The Federal Reserve and the ECB have been taking unprecedented steps to react to the financial impact of Covid-19. To frame the debate around the limits and legitimacy of central bankers’ extraordinary decisions, watch the third and final part of the Stigler Center mini-course by Sir Paul Tucker, who was deputy governor at the Bank of England during the 2008 global financial crisis. 

 

European Central Bank president Christine Lagarde. Photo by European Parliament, via Wikipedia. [CC BY 2.0]

 

This is the second of three stand-alone, interrelated seminars with Sir Paul Tucker on his latest book Unelected Power: The Quest for Legitimacy in Central Banking and the Regulatory State.

 

 

 

Sir Paul Tucker is a research fellow at the Harvard Kennedy School of Government and chair of the Systemic Risk Council. He previously served as deputy governor at the Bank of England and as a member of the G20 Financial Stability Board’s Steering Group, chairing a group on Too Big To Fail. In 2014, Tucker was knighted by Britain for his services to central banking.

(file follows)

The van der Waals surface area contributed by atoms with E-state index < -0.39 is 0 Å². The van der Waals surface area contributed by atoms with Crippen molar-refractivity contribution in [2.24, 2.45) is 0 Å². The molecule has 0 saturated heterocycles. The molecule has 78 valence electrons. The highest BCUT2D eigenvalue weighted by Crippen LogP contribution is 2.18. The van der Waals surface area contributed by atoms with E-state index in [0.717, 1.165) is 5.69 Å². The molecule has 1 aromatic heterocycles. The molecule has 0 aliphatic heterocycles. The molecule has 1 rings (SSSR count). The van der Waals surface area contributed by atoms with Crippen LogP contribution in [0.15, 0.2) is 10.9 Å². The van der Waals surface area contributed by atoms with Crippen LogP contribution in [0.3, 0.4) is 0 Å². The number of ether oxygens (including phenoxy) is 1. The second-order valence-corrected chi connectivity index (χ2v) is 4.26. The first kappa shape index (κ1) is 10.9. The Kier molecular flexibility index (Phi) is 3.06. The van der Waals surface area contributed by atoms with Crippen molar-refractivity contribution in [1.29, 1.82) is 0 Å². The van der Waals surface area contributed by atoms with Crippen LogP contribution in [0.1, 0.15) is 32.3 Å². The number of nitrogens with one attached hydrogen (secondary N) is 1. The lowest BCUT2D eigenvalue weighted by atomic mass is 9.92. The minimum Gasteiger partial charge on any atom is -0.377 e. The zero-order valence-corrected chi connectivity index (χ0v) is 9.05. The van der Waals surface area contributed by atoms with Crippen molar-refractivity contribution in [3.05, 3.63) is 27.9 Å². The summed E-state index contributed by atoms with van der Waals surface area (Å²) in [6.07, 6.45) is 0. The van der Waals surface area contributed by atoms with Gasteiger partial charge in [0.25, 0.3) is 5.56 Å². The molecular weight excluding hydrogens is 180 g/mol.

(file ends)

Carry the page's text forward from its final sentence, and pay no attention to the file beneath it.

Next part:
Topics covered in the second part of Tucker’s mini-course:

 

 

  • The Post-Crisis Central Banks Topics

 

  • Is monetary policy independence out of date?

 

  • Balance sheet policy

 

  • Central banks as lenders of last resort

 

  • The role of an ethic of self-restraint

 

 

Also, check this piece by Luigi Zingales on Tucker’s book: 

 

“The key advantage of a democratic system is that we can distinguish between who governs us and the system of government. If we do not like who governs us, we can change him or her. Unelected power cannot be changed.

 

The more people feel that key controversial decisions are made by unelected representatives, the more they will lose trust in the system.”

 

And listen to a discussion between Tucker, Kade Waldock, and Luigi Zingales in this Capitalisn’t episode: 

 

 

 

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